The contents of this announcement are point-in-time statements. Please note the date of publication.
10 December 2021
Australian Federal Treasurer Josh Frydenberg has announced a digital payments and cryptocurrency asset “reform plan” in a speech on Wednesday.
The move comes as Australia progresses towards becoming a leading digital economy and has been described as an ‘enormous opportunity’.
“Our technology sector is already estimated to be generating $167 billion in output and employing more than 850,000 Australians”, said the Treasurer.
The reform plan is aimed to protect consumers under a federal framework who use digital wallets, buy now pay later services, and also cryptocurrency investors.
The Government’s plan to legislate the industry is the largest reform to our country’s’ payments systems in a quarter of a century.
The global cryptocurrency sector is worth more than USD $2 trillion, with more than 220 million participants.
Closer to home, more than 800,000 Australians have transacted digital assets in the last three years, which is a 63% increase.
We are in the midst of a digital revolution, and Josh Frydenberg has vowed to make Australia a ‘world leader’ in cryptocurrency.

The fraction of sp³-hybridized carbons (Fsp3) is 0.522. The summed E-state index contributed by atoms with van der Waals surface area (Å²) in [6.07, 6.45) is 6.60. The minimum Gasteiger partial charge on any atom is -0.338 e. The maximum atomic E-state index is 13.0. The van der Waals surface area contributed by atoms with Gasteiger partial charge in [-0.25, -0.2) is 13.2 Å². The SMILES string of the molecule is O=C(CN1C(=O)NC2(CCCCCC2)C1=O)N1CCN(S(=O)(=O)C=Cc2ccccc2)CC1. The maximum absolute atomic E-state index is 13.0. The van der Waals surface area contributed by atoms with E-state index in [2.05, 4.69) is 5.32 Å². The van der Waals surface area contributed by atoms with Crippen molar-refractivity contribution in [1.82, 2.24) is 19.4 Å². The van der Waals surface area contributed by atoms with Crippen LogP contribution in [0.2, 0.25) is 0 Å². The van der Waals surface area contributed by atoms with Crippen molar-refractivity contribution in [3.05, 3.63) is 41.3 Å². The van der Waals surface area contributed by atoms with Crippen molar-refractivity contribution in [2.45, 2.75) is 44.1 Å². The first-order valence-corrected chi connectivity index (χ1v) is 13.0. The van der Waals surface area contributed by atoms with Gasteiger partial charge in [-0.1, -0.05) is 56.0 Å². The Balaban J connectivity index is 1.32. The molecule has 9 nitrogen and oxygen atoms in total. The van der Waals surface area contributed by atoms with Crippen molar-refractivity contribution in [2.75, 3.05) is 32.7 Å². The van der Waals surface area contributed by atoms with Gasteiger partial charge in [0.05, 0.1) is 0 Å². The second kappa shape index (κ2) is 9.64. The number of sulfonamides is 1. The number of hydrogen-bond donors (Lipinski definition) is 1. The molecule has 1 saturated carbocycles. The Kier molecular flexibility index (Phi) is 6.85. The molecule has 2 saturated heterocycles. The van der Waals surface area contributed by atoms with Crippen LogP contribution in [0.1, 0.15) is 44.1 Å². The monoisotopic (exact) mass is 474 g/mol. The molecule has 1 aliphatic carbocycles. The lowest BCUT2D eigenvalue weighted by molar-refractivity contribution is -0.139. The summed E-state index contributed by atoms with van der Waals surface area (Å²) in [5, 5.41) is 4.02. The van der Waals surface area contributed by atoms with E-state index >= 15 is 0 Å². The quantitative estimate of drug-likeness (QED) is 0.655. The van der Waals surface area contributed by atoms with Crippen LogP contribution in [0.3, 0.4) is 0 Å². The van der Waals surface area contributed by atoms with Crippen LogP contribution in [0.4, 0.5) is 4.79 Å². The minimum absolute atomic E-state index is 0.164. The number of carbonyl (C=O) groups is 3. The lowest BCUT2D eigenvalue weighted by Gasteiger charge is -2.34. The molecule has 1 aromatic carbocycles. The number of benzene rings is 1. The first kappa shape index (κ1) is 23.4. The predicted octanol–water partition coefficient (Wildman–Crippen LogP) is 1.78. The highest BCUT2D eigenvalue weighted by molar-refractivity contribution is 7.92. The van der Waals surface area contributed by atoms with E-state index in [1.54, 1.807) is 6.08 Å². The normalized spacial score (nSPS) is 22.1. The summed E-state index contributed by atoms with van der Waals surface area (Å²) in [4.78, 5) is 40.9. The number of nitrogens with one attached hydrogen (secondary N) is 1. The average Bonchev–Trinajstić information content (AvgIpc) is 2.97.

The Federal Government has set a vision for Australia to be a leading digital economy by 2030 and to capitalise on the convergence between finance and technology.
Under the Digital Economy Strategy, the government dedicated $1.2 billion towards the implementation of e-invoicing, updating business registers and establishing and expanding the Consumer Data Right.
Early next year, Josh Frydenberg intends to commence talks on a licensing framework that will regulate fintech’s, digital payments, BNPL and cryptocurrency which is expected to be finalised by the end of 2022.
“Given the pace of change and those leading it, if we do not reform the current framework it will be Silicon Valley that determines the future of our payments system,” said the Treasurer.
Westpac chief executive Peter King believed that this was good news for the wider industry.
“Modernising our payments infrastructure and its regulation, including cryptocurrency regulation, will strengthen our financial system and improve protections for customers,” he said.
Specifically, on cryptocurrency, the government will explore a custody regime that would protect consumers who trade on exchanges. The Board of Taxation will also be required to investigate how best to tax these digital assets.
The detailed payments and crypto reforms that have been announced will place Australia in a strong position and among a handful of lead countries in the world.
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